The Taste by Vir Sanghvi: The legacy of two classic side dishes; French mashed potatoes and Indian dal bukhara - Hindustan Times

The Taste by Vir Sanghvi: The legacy of two classic side dishes; French mashed potatoes and Indian dal bukhara

Jun 17, 2024 01:25 PM IST

In the late 1970s, Joel Robuchon's buttery mashed potatoes in France and India's creamy dal Bukhara redefined traditional dishes with meticulous techniques.

There are two dishes, both created at the end of the 1970s and now regarded as classics, that have always seemed to me to be brothers from different fathers. Both are side dishes; never the main courses in a meal. And yet they are more famous and ordered more often than many main courses. Both are refinements of traditional dishes. But the refining has been so successful that it has changed the way everyone cooks these dishes. And both, though ostensibly, non-dairy are actually in thrall to milk and its fattier derivatives. Indeed, both dishes will give nightmares to heart surgeons.

Two iconic dishes, Joel Robuchon's pomme puree from France and India's dal Bukhara, revolutionised traditional recipes in the late 1970s.
Two iconic dishes, Joel Robuchon's pomme puree from France and India's dal Bukhara, revolutionised traditional recipes in the late 1970s.

Those are the similarities. These are the differences: One was created in France, the other in India. One was created by a man whom many regard as the greatest chef of his time. The other emerged out of teamwork and experimentation so that no individual chef is associated with its creation. You have probably guessed what the dishes are: One is pomme puree or mashed potatoes, as re-invented by Joel Robuchon. And the other is our very own dal Bukhara. (Also read: The Taste by Vir Sanghvi: The stark reality behind India's expensive restaurants )

Let’s take the mashed potato first. It is a traditional dish that has been around almost from the time that potatoes spread all over Europe after their journey from the Americas. French chefs like potatoes and there are several famous recipes: Pomme Parmentier named for the man who popularised potatoes in France; pomme dauphinoise, pommes souffle, pommes anna, pommes persillade, pomme de terre fondantes etc.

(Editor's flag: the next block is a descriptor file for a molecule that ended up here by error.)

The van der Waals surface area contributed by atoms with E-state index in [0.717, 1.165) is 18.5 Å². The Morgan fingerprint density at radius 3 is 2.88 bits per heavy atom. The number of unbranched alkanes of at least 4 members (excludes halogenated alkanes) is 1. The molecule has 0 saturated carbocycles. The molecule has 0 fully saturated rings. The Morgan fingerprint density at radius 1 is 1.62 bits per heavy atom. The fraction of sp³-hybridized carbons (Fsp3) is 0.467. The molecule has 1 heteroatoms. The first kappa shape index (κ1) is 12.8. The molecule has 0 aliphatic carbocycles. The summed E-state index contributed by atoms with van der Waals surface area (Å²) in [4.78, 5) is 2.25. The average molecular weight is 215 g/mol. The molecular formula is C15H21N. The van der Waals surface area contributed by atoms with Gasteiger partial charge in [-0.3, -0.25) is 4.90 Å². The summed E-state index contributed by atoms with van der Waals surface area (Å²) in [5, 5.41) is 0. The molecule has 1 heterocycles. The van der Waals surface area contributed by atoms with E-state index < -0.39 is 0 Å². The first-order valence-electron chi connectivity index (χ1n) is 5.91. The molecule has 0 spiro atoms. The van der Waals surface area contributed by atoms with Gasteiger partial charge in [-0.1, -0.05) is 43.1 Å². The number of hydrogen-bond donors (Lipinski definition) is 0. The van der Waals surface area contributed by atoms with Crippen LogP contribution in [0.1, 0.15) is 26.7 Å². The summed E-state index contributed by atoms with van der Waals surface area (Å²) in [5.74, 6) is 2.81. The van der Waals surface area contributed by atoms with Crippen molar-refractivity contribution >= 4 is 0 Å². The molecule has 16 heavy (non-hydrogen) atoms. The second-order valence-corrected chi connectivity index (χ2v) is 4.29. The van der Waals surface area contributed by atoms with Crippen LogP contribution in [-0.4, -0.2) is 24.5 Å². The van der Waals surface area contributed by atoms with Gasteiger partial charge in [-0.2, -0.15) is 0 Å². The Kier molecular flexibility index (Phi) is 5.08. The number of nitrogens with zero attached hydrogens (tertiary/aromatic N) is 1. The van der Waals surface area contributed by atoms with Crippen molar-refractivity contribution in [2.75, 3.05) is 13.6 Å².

By the 1970s, however, few chefs would even consider putting mashed potatoes on the menu of a fancy restaurant. Enter Joel Robuchon. Born into a working-class family (his father was a bricklayer) he became an accomplished and respected executive chef at hotels before opening his own restaurant Jamin in Paris which went on to win three Michelin stars.

By the time he opened Jamin, in 1981, Robuchon had already perfected his mashed potatoes. People say that he broke with the snob orthodoxy and put mashed potatoes on his menu because they reminded him of his own simple background; Robuchon himself often talked about remembering his grandmother’s mash.

Whatever the reason, he re-invented the dish using just four ingredients. He used ratte potatoes (a small, French variety) lots of butter (one pound of butter for two pounds of potatoes), some milk (a quarter cup for two pounds of potatoes) and salt to taste.

Like many great French specialties, the point of the dish was how simple ingredients were transformed by the technique. Robuchon boiled the peeled potatoes and then pressed them through a food mill again and again. They were then cooked over a low flame to dry them out. As they cooked, Robuchon added the butter slowly, but only after he thought the potatoes had lost enough of their moisture. He then added hot milk. As with all French haute cuisine recipes, there was a lot of sieving to ensure that the texture was smooth and silky. But the point of the technique was to enhance the taste. Robuchon preserved the original potato flavour but he added enough dairy fat to make the potatoes velvety and rich.